Sounds gross, but you could save a life. All you have to do is go to the DKMS website (click on the "Get Swabbed" widget I added on the side of my page to get there...so easy!), fill out a quick form, and when the swab is mailed to you, rub it on the inside of your cheek to collect human leukocyte antigen markers that are in your skin cells.
I know there are ethical issues with collecting DNA samples. Some people are worried about genetic information getting into the wrong hands. In this case, I'm going to put aside any semi-warranted paranoia so that I can possibly save a life. Perhaps I am being naive, but I don't think so.
If you don't want to walk the slippery slope of DNA swabs but you would like to do something, the easiest thing is to just get a manicure. When you do, make sure you bring your own bottle of one of the two OPI "I love DKMS" polishes (in red or white). OPI will donate $20,000 of the profits to DKMS.
Four years ago I had a student (I'm not going to use his name) who had spent much of his sophomore and junior years in and out of the children's hospital getting treatments for his leukemia. When he came to my class as a senior, I knew exactly who he was. He was the bald "cancer kid" who was on the drum line in the marching band. I had seen him and admired that he participated in such a demanding school activity even when he was clearly ill. In fact, when I was shooting photos of marching band, my camera always found him. Yep, I knew exactly who he was. I didn't know his story though.
I got to read and hear bits and pieces of his story over the course of the year. When he turned in his college admissions essay to me to look over, I sobbed. The Boston Red Socks fan wrote about getting his Make-A-Wish wish granted and going to Boston to watch a game. He got to go out on the field, throw the ball around with some players while they warmed up the afternoon before the evening game he attended with his family, and he got some pretty cool Red Socks swag. To him it was a dream come true. I can't help but think about the fact that his dream come true was given to him because he was close to death.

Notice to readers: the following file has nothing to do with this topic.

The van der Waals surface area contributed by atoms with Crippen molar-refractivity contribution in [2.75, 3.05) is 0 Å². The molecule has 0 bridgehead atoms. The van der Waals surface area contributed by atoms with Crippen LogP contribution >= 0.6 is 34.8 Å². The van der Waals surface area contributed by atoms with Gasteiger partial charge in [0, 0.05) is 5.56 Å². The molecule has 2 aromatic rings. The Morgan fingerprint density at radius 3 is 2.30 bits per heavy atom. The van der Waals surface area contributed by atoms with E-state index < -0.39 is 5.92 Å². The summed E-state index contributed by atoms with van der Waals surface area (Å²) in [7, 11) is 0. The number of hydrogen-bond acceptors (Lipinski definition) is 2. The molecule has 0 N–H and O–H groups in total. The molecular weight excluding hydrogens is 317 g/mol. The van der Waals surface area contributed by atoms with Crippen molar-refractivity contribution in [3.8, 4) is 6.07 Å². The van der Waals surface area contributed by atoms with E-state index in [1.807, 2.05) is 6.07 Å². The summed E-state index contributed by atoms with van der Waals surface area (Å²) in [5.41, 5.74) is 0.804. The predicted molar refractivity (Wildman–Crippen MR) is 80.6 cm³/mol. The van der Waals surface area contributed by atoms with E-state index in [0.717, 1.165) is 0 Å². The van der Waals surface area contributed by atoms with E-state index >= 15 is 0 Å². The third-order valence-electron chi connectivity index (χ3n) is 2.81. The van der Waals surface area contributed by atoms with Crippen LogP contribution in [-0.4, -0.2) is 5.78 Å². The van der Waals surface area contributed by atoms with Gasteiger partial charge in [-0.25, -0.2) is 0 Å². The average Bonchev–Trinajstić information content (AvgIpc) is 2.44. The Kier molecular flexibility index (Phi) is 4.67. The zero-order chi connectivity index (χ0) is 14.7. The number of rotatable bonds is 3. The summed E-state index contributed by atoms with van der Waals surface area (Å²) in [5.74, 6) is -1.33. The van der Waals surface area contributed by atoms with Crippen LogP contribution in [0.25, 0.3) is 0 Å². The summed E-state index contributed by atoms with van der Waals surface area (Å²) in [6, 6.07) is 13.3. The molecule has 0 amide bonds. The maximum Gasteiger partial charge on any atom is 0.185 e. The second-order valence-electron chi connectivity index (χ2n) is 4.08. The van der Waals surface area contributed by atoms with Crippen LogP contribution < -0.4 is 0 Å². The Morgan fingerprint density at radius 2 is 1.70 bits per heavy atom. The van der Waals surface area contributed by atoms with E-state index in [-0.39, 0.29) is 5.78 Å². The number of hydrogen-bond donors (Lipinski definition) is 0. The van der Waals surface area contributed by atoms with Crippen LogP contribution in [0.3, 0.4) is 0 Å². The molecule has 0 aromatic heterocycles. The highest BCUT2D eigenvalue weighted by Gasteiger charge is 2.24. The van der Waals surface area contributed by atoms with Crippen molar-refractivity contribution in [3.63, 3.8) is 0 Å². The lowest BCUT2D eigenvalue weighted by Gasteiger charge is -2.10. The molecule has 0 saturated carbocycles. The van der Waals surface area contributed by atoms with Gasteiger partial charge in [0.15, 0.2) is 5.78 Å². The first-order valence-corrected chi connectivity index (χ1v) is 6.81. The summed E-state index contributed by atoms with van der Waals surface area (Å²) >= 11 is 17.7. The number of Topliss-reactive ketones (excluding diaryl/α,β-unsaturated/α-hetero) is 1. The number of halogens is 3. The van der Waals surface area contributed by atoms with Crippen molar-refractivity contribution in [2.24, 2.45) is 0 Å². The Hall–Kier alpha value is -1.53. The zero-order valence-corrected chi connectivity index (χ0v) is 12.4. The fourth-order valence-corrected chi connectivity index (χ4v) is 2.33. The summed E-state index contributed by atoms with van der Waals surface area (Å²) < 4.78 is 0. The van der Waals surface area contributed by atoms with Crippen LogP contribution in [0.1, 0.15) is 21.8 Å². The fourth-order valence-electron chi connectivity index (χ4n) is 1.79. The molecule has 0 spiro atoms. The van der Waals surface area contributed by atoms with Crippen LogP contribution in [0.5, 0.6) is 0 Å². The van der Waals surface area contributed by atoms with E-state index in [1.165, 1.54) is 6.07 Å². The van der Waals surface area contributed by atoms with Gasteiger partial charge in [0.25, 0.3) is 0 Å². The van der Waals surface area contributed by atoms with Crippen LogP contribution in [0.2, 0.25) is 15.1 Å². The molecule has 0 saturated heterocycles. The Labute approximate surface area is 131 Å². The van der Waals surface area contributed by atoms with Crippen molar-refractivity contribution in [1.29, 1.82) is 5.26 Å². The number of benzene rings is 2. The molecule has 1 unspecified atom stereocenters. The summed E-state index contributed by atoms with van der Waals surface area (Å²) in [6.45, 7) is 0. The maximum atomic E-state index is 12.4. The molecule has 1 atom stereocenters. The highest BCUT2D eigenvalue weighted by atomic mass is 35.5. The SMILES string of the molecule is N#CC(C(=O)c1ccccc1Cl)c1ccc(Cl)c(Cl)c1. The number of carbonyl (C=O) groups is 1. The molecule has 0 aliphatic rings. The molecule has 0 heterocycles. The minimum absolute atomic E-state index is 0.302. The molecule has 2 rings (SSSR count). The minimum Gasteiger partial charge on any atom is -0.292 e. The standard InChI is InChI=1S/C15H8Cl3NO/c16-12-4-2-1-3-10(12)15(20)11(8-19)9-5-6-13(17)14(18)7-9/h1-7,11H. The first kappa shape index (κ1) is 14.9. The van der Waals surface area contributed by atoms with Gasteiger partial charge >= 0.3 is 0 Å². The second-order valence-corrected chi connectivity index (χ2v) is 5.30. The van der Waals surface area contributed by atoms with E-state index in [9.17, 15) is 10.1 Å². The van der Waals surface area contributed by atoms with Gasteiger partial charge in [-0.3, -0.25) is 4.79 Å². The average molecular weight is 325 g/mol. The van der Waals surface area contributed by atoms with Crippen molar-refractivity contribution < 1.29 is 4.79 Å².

In my class, the tall, lanky kid was growing blonde hair back and he was planning to study music. He didn't seem to be close to death, and in fact, the prognosis was good.
I don't know if he ever had a bone marrow transplant. I do know that if I was his match and he needed one, I would have freely given my marrow to him to make him well. He's not some special kid out there who deserves my marrow. I imagine the majority of those who have leukemia are just as memorable, kind, and loving. I bet they deserve life just like my student.
By the way, he is studying music. He wants to teach. He comes to visit me every time he is home on a break (or for checkups with his oncologist). He tells me how much he loved my class and what a difference I made in his life. He has no idea how he impacted my life. Every time I see him my heart swells. He's well. He's got hair. He's going to make it.
I'll gladly swab my cheek if it means kids like this can go to college and live productive lives. It seems like a no brainer.
I didn't know about DKMS until I read an article called "The Fighter" in August's Vogue. Here's a tear sheet of the editorial.
(Image from here.)
Then I saw that Vanity Fair blogged about "painting it forward" to highlight OPI's partnership with DKMS.
I'm glad the word is getting out there. I'm going to do my part, and I hope you'll at least think about swabbing.
What do you guys think? Is the risk worth it? Anyone out there already on the donor list? Tell me about the process.